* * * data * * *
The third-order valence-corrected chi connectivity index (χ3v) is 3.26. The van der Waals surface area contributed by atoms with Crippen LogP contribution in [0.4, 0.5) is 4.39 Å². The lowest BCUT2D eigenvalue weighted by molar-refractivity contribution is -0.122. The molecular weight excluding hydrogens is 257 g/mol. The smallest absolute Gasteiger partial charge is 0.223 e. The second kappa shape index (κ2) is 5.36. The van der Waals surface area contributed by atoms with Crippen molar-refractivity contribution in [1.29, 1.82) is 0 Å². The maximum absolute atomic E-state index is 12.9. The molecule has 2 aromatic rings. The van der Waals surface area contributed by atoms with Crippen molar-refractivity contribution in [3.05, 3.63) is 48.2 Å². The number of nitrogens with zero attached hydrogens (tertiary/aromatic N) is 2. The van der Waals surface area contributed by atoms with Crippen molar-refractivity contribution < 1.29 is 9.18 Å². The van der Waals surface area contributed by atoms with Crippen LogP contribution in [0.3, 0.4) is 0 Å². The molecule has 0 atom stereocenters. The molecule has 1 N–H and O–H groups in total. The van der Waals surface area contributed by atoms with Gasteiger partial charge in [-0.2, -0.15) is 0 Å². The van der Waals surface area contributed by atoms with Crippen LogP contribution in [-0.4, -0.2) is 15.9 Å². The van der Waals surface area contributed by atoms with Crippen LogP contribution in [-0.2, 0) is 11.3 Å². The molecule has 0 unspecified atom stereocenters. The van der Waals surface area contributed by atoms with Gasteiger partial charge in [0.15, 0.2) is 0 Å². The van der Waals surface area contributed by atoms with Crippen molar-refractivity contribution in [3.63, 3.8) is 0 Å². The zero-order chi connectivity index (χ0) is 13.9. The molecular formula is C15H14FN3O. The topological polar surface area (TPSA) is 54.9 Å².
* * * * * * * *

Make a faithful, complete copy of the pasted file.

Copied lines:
The third-order valence-corrected chi connectivity index (χ3v) is 3.26. The van der Waals surface area contributed by atoms with Crippen LogP contribution in [0.4, 0.5) is 4.39 Å². The lowest BCUT2D eigenvalue weighted by molar-refractivity contribution is -0.122. The molecular weight excluding hydrogens is 257 g/mol. The smallest absolute Gasteiger partial charge is 0.223 e. The second kappa shape index (κ2) is 5.36. The van der Waals surface area contributed by atoms with Crippen molar-refractivity contribution in [1.29, 1.82) is 0 Å². The maximum absolute atomic E-state index is 12.9. The molecule has 2 aromatic rings. The van der Waals surface area contributed by atoms with Crippen molar-refractivity contribution in [3.05, 3.63) is 48.2 Å². The number of nitrogens with zero attached hydrogens (tertiary/aromatic N) is 2. The van der Waals surface area contributed by atoms with Crippen molar-refractivity contribution < 1.29 is 9.18 Å². The van der Waals surface area contributed by atoms with Crippen LogP contribution in [0.3, 0.4) is 0 Å². The molecule has 0 atom stereocenters. The molecule has 1 N–H and O–H groups in total. The van der Waals surface area contributed by atoms with Gasteiger partial charge in [-0.2, -0.15) is 0 Å². The van der Waals surface area contributed by atoms with Crippen LogP contribution in [-0.4, -0.2) is 15.9 Å². The van der Waals surface area contributed by atoms with Crippen LogP contribution in [-0.2, 0) is 11.3 Å². The molecule has 0 unspecified atom stereocenters. The van der Waals surface area contributed by atoms with Gasteiger partial charge in [0.15, 0.2) is 0 Å². The van der Waals surface area contributed by atoms with Crippen molar-refractivity contribution in [3.63, 3.8) is 0 Å². The zero-order chi connectivity index (χ0) is 13.9. The molecular formula is C15H14FN3O. The topological polar surface area (TPSA) is 54.9 Å².